I think you are wise to realise this. Too many try hard to justify an inadequate tow vehicle because they already own it.

I would look for a tow capacity of at least 4,000 lbs to meet your needs, and give you that little extra power for big hills, passing, or emergency maneuvers. Most vehicles tend to have an hitch capacity of about 10% of their towing capacity (though this is included in the tow capacity). I think with most SUVs that have a lifting rear door, it will miss the tongue jack, I know our Pilot does.

Look around on this forum, and a lot has been discussed about tow vehicles. You will find many great options out their, almost every manufacturer will have one to suit your needs. And don't hesitate to discuss something you find with us, lots of great minds on here.
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Old 06-27-2013, 08:23 AM   #19
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"We have an escape 17, we travelled approx. 3800 Kim's & back to Nova Scotia this past spring towing with a 6cylinder RAV4 Sport with the tow pkg., we have a WD HITCH as well.
My experience was : this set up would be more or less ok if you we're not going fairly far. Our trip took 41/2 days, lots of various roads - freeway, secondary etc . We ran into lots of wind as well. We also were on prolonged inclines. In my opinion the vehicle was fine on relatively flat, even some big hills were fine, but the prolonged incline, rough spring roads, wind all became factors that seemed to be hard on the vehicle, and on the "comfort" of towing.There were just two of us, with not a ton of stuff in the vehicle, the trailer weighed 3180 lbs loaded, we were pretty close to the GCWeight. If I was camping - even 6 hours or so from home, no problem, but the extensive travel, coupled with worrying and calculating weight on the hitch (350 max) gets a bit tiring. I know there are people who do it and are fine with it, but I don't think it,s for everybody. I got between 13 and 15 mph( imperial). When I got home I decided I didn't want to do the trip again with the RAV, and traded it for a Chev Siverado 5.3 which most people towing the type of trailers get 16 or 17 mpg, I get 21 without the trailer on the highway,. So the milage while towing will be close to the same, as the RAV and I probably won't know it's there, coupled with worrying about how to take extra's such as tables, etc.which is more or less what I got with the RAV- Some of this depends on the individual, but the RAV on long distances with any extra people or stuff in the tow vehicle is a challenge."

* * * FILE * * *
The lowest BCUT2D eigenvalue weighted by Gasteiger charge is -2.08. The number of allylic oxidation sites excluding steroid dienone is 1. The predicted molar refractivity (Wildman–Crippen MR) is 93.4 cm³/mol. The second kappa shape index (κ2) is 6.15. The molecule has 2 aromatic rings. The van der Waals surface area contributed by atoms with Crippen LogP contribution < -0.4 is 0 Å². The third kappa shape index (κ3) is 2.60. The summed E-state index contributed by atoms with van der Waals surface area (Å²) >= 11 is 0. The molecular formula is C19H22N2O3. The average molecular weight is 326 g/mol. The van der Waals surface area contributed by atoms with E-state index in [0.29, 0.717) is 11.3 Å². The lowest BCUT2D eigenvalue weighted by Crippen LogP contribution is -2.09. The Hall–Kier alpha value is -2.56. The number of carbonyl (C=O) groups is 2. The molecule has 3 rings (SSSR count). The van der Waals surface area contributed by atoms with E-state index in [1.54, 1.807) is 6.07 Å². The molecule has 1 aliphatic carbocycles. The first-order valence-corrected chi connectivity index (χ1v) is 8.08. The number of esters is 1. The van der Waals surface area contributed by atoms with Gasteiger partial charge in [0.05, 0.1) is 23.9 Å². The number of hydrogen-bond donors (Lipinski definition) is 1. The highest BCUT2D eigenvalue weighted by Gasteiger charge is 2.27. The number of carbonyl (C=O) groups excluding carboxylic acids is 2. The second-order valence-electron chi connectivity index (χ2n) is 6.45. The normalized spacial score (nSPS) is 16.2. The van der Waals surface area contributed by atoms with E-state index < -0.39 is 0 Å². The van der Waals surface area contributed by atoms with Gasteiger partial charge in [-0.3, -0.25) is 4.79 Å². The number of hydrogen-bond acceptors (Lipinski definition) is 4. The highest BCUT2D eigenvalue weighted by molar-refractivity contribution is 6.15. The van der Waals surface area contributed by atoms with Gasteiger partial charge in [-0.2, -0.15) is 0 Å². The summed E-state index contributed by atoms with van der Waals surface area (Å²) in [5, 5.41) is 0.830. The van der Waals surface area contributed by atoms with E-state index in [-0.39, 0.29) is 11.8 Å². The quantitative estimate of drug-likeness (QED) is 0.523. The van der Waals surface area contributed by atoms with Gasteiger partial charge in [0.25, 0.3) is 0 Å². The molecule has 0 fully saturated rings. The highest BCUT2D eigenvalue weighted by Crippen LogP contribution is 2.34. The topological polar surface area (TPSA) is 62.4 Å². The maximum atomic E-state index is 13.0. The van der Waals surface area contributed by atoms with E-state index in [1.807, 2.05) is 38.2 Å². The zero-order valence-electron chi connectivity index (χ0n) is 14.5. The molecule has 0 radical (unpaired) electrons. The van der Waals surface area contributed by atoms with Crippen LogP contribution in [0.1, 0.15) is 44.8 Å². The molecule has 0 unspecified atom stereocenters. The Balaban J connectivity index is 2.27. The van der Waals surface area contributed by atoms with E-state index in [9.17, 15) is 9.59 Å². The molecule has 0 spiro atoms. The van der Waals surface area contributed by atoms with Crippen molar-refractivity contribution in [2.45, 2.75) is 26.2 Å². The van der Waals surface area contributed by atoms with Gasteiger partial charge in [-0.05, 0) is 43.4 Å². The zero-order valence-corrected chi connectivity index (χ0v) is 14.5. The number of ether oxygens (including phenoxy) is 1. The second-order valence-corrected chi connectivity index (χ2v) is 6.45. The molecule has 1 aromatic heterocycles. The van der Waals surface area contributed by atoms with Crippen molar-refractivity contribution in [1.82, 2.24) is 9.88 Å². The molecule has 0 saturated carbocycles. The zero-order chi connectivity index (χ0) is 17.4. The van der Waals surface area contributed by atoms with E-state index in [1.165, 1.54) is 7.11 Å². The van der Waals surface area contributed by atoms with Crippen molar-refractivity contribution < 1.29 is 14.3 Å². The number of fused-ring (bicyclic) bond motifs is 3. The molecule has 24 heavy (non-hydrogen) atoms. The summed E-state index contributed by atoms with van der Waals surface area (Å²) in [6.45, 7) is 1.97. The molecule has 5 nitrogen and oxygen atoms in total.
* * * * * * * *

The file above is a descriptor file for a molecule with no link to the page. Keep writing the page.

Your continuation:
Above were comments I posted earlier. I think it depends on your comfort and how far and long you're going, but as Jim said, it is a lot easier if you leave yourself a fair amount of leeway.


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Old 06-27-2013, 10:31 AM   #20
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Quote:
Originally Posted by cpaharley2008 View Post
The Toyota FJ would seem to be an ideal tow vehicle, other than the rear door inaccessibility while hooked up. Perhaps a Jeep Liberty will work with the swing up hatch. I traded my Liberty in on my FJ. But the FJ is ideal for pets, the entire inside is vinyl and can be hosed down, it's capacity is 500 lbs tongue weight and 5000 lbs trailer weight. This means it can safely tow any Escape made. I have a pet barrier which keeps my 2 labs in the back until I open the side doors to walk them.
Another option is the used vehicle just listed recently here by a forum member
Trusty tow vehicle
We have just come back from a trip into the Chilcotin (west of Williams lake). There were lots of steep hills & all, but no problem for our FJ! Didn't even feel any turbulence when semis passed us by. Have no need for a WDH! Towing is a breeze!